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BERLIN — For Swiss underwear company Zimmerli, it’s not back to basics — but forward.
Founded in 1871, the luxury label is being given a new brand identity, which was presented to the trade at Mode City in Paris. The logo, last retouched 40 years ago, has been streamlined, while the core silhouettes for men and women have also been subtly refined and reshaped to better place Zimmerli’s timeless looks in the context of today.
The relaunch will be completed by February 2014, supported by Zimmerli’s new in-store look, which can currently be seen at the brand’s Rue Saint-Honoré Paris flagship, and shops-in-shop in premium department stores like Berlin’s KaDeWe and Zurich’s Zelmoli. Visuals on the Web and in trade and consumer advertising are taking on a more graphic and sophisticated tone, even those images boasting a towering alpine view.
“Zimmerli’s competence is in basics and will remain so in the new strategy,” said Marcel Hossli, Zimmerli’s chief executive officer. So will the heritage brand’s all-Swiss DNA, hand-finishing and top-of-the-line price positioning, all of which go against the grain of cost-shaving and margin-boosting practices in today’s ultracompetitive market, he said.
For a time, it wasn’t clear how Zimmerli would respond to shifting market conditions. The family owned company was acquired by Switzerland’s Von Nordeck International Holdings in 2007. “At the same time, the economic situation changed dramatically. The business world was not the same after Lehman Brothers [went bankrupt] in 2008,” he stated.
“Until 2008, the brand had been successful without much effort.…It was also conservative and a bit dusty,” he acknowledged, saying currency fluctuations with the Swiss franc broke margins by about 60 percent in a very short time. “The question was what do we do? Conform and move production to Bulgaria, Poland or Asia, or stay here?”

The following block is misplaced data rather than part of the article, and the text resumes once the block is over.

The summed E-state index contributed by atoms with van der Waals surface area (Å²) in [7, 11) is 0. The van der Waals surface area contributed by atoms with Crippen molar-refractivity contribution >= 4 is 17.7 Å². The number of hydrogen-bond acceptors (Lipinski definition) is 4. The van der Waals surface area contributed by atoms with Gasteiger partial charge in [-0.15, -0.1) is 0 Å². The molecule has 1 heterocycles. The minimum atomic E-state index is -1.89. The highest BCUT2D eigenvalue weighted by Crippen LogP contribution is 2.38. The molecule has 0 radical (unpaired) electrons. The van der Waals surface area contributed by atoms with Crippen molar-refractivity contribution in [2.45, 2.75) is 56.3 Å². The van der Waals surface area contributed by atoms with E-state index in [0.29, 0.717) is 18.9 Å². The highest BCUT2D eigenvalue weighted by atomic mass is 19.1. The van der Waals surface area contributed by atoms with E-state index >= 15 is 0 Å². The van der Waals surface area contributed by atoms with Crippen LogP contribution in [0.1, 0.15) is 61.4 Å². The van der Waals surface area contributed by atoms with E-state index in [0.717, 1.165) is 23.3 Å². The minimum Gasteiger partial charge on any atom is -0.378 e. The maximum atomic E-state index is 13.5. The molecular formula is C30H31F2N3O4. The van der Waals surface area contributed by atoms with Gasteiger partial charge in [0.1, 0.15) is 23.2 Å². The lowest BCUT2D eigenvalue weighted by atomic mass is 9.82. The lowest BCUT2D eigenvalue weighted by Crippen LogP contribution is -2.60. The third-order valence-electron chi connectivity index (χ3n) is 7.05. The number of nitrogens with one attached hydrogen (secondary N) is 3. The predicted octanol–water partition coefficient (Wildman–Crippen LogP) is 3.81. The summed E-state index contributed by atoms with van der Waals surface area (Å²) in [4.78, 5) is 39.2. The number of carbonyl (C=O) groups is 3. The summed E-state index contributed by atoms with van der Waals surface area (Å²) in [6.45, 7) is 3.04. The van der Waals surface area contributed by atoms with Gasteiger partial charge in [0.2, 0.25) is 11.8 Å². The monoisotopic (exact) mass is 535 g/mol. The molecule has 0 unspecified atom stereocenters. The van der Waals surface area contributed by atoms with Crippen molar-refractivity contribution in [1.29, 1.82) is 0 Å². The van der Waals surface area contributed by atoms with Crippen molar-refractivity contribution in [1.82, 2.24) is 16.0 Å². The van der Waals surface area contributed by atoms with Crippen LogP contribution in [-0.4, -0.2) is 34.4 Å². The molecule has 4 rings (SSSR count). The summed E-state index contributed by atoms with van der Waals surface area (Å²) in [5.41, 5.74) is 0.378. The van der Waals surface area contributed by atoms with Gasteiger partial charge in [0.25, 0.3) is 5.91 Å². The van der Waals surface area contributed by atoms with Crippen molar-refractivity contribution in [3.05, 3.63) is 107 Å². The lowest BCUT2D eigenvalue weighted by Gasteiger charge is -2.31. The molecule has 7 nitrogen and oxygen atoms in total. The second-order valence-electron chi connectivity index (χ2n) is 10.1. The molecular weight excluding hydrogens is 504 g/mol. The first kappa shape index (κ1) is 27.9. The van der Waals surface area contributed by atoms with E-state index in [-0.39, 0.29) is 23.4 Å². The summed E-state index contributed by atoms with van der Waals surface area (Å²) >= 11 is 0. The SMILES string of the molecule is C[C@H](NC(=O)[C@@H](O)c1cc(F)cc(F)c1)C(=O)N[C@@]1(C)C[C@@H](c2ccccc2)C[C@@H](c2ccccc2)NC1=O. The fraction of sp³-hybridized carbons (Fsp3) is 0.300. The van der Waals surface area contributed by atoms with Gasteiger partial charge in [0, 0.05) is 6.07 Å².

Zimmerli has opted to stay 100 percent Swiss, and is out to stake its claim as “the world’s finest underwear, handmade piece by piece in Switzerland since 1871.” Like a seasoned mountaineer, Zimmerli doesn’t find the air too thin at the top.
Due to once-again-rising cotton prices, Zimmerli’s prices went up slightly at the beginning of the year.
But Hossli noted, “We don’t intend to increase prices tremendously, and definitely not just because we’ve done a re-branding.”
Suggested retail for women’s undershirts and camis accented with Swiss lace ranges between 57 to 145 euros, or $64 to $142 in the U.S., and bottoms will retail from 37 to 65 euros, or $42 to 73. Men’s short-sleeve undershirts will sell for 72 to 138 euros, or $64 to $169, and boxers and briefs will be priced 36 to 118 euros, or $49 to $144.
Hossli said he aims to keep distribution more selective than ever.
“The previous owners sold to all, but we now have approximately 800 points of sale. And while we intend to double our turnover in the long term, I don’t think we need to increase doors to more than 1,000,” he stated.
The Aarburg, Switzerland-based company does not release annual wholesale sales figures, but Hossli noted, “Men’s continues to generate two-thirds of sales.…The growth rate for women’s is higher than the men’s business.” From a regional standpoint, Switzerland remains the top market, followed by Germany, Russia and the U.S., where CMK Distinctive Brands has now taken over distribution for men’s and women’s products.
“The U.S. is not yet in our top three [markets], but I see big potential. It is the biggest luxury market in the world,” said Hossli.
Asia is also in Zimmerli’s sights, and the company’s first monobrand store in the region is slated to open in Taipei in September. “We can recognize increased interest in the brand by Chinese customers, but there’s a real difference between the Swiss customers we’ve been serving for 30 years and the new Chinese,” he added, noting that China is not yet a mature market.
“Customers come in and ask what’s the most expensive, because they think the most expensive is the best, which luckily in our case it is,” Hossli said. “But they choose different products. It’s a younger clientele, and while we don’t have fashion per se, they buy younger products, maybe of cotton and Lycra, whereas Europeans are more likely to buy 100 percent natural fibers.”